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Are mobile phone apps becoming extinct?

Are mobile phone apps becoming extinct?
5 years ago No comments

We get asked this a lot. "You really need an app for that?". We have always been resistant to taking this direction and now the data is backing us up.


According to Savvy, apps are expensive to develop. If you are a large organisation you can easily spend between $500,00 to $1,000,000 in development. Even for smaller businesses the cost is going to be between $50,000 and $100,000. Don't get swayed by those regular emails from India that offer a cut price app for your business either. Costs will overrun so quickly that you will be into 6 figures before you are ready to launch.

Then there are the update costs. We all know that Apple and Google update their operating systems on a regular basis. You just do one major system update and then spend another hour as all the apps on your phone get updated. That means those apps had to be pre-configured to work with the new operating systems and be ready in time for the system update. According to App Press your annual maintenance cost for keeping the app up and running will be around 20% of your initial investment. That's $20,000 per annum for a small business to budget for.


Back in 2015 over 1,000 were being submitted to the Apple App Store EVERY DAY! It's estimated that today, this could be almost double this number. According to Quettra's data an average app loses 77% of its DAUs (daily active users) within the first 3 days of installation. Over 30 days the attrition rate is 90% and after 90 days on 5% of users will be using an app on a daily basis. Some of the reasons behind this are intrusive on screen marketing, poor functionality (they crash all the time), privacy issues and the type of sector the map is targeted at (such as games, social networking etc). The apps that have the best chance of staying on a phone are ones dedicated to medical, news, weather and fitness but there is still only a 30-50% chance that they will still be there on a phone after 90 days (source Flurry).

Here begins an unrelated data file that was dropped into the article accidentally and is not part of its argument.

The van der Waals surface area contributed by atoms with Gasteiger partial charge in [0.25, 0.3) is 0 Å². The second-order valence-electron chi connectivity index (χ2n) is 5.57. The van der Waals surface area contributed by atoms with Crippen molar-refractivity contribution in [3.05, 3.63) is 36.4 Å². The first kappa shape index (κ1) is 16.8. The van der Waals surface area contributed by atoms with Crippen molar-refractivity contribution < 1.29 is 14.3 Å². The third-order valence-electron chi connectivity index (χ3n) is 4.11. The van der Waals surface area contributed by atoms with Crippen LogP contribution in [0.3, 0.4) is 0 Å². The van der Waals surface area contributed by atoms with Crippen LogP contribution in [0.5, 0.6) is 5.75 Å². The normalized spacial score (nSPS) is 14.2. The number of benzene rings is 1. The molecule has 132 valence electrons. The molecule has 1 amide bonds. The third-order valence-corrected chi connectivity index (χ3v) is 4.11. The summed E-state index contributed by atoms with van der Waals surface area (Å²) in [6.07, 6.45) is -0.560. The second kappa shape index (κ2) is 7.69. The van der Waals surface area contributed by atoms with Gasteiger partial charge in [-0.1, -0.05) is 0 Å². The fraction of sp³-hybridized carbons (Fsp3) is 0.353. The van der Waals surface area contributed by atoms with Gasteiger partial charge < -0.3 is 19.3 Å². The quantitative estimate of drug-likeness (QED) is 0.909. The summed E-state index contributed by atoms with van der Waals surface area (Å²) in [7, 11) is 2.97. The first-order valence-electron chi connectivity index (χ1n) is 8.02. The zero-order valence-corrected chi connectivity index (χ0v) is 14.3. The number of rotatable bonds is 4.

When you new shiny Android or Apple phone is taken out of the box we have been impressed by the amount of additional storage they have to offer from our 2-3 year existing model. We immediately restore our device (hopefully from a back up) and then go about installing the apps we love to use. According to data gathered by Ice Cream/Ondevice Research back in December 2014 iPhone 22% of users reported that they were running out of space on their phone at least once a month.

Apple's iOS 11 needed 4gb of space to allow for the upgrade from version 10. Estimates for the whole operating system are between 10-14gb. Add in your main apps, your stored images and a few audio files you can soon see how the space gets eaten up. So when the next update comes available you soon realise that you need to free up at least 4gb of space to allow the update to proceed. That's a time when your app will disappear from the user's phone.


Operating systems will continue to be updated. More security and functionality will be built in to phone models both new and old. If you still have an iPhone 6 then it's likely you are down to a few apps and photographs as the operating system is taking up most of the memory. It's all part of the manufacturers' cycle of product enhancement that means you have got to upgrade your phone every 2-3 years just to stand still.


There is clearly one benefit from an app and that is they often work when there is no internet connection. But when they do connect they are continually transferring data and eating into your data plan. With internet coverage extending across the global it maybe time to consider the web app as the right choice.

And that's why we use a Web App for Tap2Tag. It's lower cost means we can spend more time and money developing more features. It also means that, for our medical alert system, we are not expecting a paramedic to download an app at the scene of an accident just to see your medical information. That simple tap means a first responder gets to your medical data in less than 7 seconds.